IRS Ruling Provides Clarity Regarding Which State’s Laws Apply

In response to the Windsor decision, the IRS issued a revenue ruling that is meant to answer the question of which state’s laws will determine the validity of a same-sex marriage.  The ruling provides that, effective as of September 16th, same-sex couples who were legally married in a jurisdiction that recognizes their marriage will be treated as married for all federal tax purposes, regardless of where the couple lives.  For example, a same-sex couple married in Massachusetts, where same-sex marriages are recognized, but living in a state that does not recognize same-sex marriages, will still be treated as married for all federal tax purposes.

The IRS ruling applies to any same-sex marriage legally entered into in one of the 50 states, the District of Columbia, a US territory or a foreign country, but does not apply to registered domestic partnerships, civil unions or similar formal relationships recognized under state law that are not denominated as a marriage under the state’s laws. 

As a result of the Windsor decision and the IRS ruling, all legally married same-sex couples must file their 2013 federal income tax return using either the “married filing jointly” or “married filing separately” filing status.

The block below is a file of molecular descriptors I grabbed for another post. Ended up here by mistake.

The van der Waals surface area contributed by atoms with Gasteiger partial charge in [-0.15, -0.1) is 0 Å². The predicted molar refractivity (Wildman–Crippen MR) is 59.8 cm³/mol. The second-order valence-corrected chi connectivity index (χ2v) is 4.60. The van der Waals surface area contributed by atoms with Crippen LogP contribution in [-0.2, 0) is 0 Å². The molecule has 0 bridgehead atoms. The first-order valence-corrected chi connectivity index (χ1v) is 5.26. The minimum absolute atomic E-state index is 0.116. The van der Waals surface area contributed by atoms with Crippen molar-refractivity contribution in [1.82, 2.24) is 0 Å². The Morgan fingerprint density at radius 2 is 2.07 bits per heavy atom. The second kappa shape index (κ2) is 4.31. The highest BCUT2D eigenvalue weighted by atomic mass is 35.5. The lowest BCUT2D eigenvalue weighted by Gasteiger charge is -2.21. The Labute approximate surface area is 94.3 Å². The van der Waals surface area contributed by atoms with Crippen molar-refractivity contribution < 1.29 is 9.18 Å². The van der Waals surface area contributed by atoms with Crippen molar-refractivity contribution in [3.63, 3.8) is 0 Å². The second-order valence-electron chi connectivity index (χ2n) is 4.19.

The ruling also provides that same-sex couples who were legally married prior to the effective date of the ruling may (but are not required to) file original, amended or adjusted returns, or claims for credits or refunds for any overpayment of tax, for any prior tax year that is still open under the statute of limitations.  Generally, the statute of limitations for filing a refund claim is three years from the date the return was filed or two years from the date the tax was paid, whichever is later. 

Estate Planning Issues and Opportunities

The following is a list of some of the possible estate planning actions that same-sex married couples should consider discussing with their attorneys and other advisors: 

  • Review estate planning documents to determine what, if any, revisions should be made in light of the Windsor decision and IRS ruling – note that gifts during life and at death to a same-sex spouse will now qualify for the federal marital deduction.
  • Consider the availability of portability of a deceased same-sex spouse’s unused federal estate tax exemption amount.  
  • Consider gift splitting for annual exclusion or other gifts. 
  • Consider amending previously filed federal income, gift, or estate tax returns to claim the marital deduction, reclaim used exemption amounts, apply gift splitting treatment, elect portability, or seek a refund for taxes paid. 
  • Consider replacing single life insurance policies (which are often obtained by same-sex couples to provide liquidity for the payment of estate taxes upon the death of the first spouse) with second-to-die policies which are generally less expensive and still provide liquidity to children or other beneficiaries after both spouses have died.
  • Review beneficiary designations for life insurance and retirement accounts. 
  • Consider spousal rollovers for retirement assets passing from a deceased spouse.